The Government's 3.75 per cent rise seems paltry compensation to teachers worried about job security and working conditions. Many also feel that the money would be better spent on improving schools rather than going into their pockets. The TES reports.
Teachers at Park View community school in Chester-le-Street are profoundly sceptical about the Government's pay award.
Overlooked by ancient Lumley Castle and the rolling countryside of County Durham, Park View school borders the urban conurbation of Tyne and Wear. It is an oversubscribed 11-18 school of 1,300 pupils. With its relatively affluent catchment area and higher-than-average exam results, it is an attractive proposition for teachers seeking posts.
Nevertheless the school has only been able to avoid teacher redundancies in recent years by paring back resources and increasing class sizes, and pay is not the overriding issue of concern. Teachers are mostly exercised about security and conditions of service and a pay award which the Government has failed to fund fully has served to irritate rather than placate. For staff at Park View the level of the award by no means compensates for the worsening of conditions they are certain will ensue.
Tony Mann, a head of year, said: "The profession is becoming stagnant. Although pay is a factor, conditions of service are more important. Prospective teachers are being put off."
Although County Durham has attempted to maintain its budgets for frontline services, it underfunded last year's teachers' pay settlement by 1.5 per cent. This year it will probably make up 3 of the 3.75 per cent proposed by the School Teachers' Review Body on pay, leaving schools to find the rest.
Park View's popularity means it has been able to admit more pupils and increase class sizes rather than lose teachers but headteacher Alan Thompson, the local convenor for the Secondary Heads Association, is unsure where else he can make cutbacks to make up this year's shortfall.
He said: "We are better off than most schools. We have a Pounds 30,000 contingency fund, but that's very little compared to an overall budget of Pounds 2.5 million."
He predicts that buying books, replacing information technology and doing general maintenance will all become increasingly difficult. Peter Brewis, a senior chemistry teacher, has been working in a laboratory without a gas supply since October to save money.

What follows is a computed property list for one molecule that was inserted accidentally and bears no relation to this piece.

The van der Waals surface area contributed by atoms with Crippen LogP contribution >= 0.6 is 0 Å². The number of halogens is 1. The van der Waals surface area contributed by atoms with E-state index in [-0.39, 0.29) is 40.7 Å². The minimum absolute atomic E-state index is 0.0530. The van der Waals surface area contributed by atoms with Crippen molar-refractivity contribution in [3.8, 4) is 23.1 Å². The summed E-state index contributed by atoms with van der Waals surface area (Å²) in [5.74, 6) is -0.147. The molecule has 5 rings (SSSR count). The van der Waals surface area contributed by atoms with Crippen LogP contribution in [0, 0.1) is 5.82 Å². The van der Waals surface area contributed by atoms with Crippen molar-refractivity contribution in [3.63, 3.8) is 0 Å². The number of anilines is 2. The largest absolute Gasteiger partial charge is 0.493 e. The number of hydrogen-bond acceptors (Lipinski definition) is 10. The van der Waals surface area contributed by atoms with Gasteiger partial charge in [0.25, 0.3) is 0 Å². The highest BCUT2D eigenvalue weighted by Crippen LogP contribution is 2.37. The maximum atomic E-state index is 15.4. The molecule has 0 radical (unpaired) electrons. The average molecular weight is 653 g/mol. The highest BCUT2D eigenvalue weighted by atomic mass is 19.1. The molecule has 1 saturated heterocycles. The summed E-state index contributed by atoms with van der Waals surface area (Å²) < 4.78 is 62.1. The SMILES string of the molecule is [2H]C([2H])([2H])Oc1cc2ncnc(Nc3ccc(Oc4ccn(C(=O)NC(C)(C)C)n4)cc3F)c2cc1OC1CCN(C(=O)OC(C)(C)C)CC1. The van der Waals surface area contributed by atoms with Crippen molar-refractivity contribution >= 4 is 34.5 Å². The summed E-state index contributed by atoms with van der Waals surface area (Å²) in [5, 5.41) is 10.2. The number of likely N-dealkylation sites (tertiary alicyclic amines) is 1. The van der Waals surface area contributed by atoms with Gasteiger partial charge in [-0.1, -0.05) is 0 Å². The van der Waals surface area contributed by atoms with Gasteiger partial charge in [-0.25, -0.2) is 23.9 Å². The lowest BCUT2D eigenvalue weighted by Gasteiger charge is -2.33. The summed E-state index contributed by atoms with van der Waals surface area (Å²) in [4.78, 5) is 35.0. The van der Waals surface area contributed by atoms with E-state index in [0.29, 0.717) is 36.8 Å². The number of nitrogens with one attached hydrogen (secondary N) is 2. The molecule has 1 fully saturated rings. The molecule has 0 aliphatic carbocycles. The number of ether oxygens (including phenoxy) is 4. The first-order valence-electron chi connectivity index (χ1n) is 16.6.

Although the award is weighted towards new entrants as a way of attracting graduates, Mr Thompson believes that the low status of the profession and poor resources will turn quality applicants away, especially is there is an upturn in the economy. He is already aware of a shortfall of good graduates, especially in maths, science, languages and music. "We make all of our students in Years 8 and 9 study both French and German . . . we have to recruit dual linguists,' he said. "I know from the numbers coming out of postgraduate teacher training courses that we are going to have real difficulties further down the road."
David Short, deputy head, said the overall quality of applicants for posts had fallen: "We are a popular school, but where we might have been getting eight applicants who could have done the job we are now getting three or four. If the consequence of our pay settlement is to increase job insecurity then that will have a detrimental effect."
Posts tend to attract only regional applicants, he added, because schools can no longer meet the cost of moving and the housing market is stagnant.
Teresa Knight, an English and drama teacher at Park View, is exceptional in being prepared to undergo the upheaval of moving from Surrey to the North-east for her second teaching post. She has already taken a 50 per cent pay cut by giving up her previous career in advertising. She moved to Park View because she could not live on Pounds 18,000 a year in Surrey. "Up here the money definitely goes further. I think the pay settlement is an irrelevance, in terms of what we are getting and because of the strings attached."
She wants better appreciation for what teachers achieve, apart from success in exam league tables. "I gave up one selling culture and find myself in another. I have quite a few friends who have given up jobs in industry to go into teaching and they have not done it for the money. However, it is now dawning on them that they have become society's scapegoats."
Neal Stothard, a former quality engineer in the Tyneside shipyards, entered teaching after being made redundant because it seemed to offer better job security than other jobs in engineering. He has been a maths teacher at Park View for six years; it took him four years to get back to his level of pay in the shipyards.
"I enjoy the job and this is a good school," he said. "But this a harder job than anything I've done before and you don't earn respect for it. In my last job when you had finished at the end of the day you had really finished, In this job you go home and start work again.' Although Mr Thompson welcomes the increased flexibility offered through the award with the introduction of half points on the pay spine, he believes there is little room for discretion.
The theory that a teacher can earn up to Pounds 33,375 under the new award (through points for excellence and responsibility) is, he says, "a total fiction.
"The majority of teachers in this school have been on a ceiling of Pounds 20,900. I agree with rewarding excellence, but you have to put money on the table to do it. I have many excellent teachers in this school. I would want an awful lot more money to start rewarding excellence in any meaningful way.
"I don't think many headteachers in the North-east would be prepared to go down the road of only rewarding one or two for excellence which is all this settlement allows under present conditions. That would be totally demoralising. "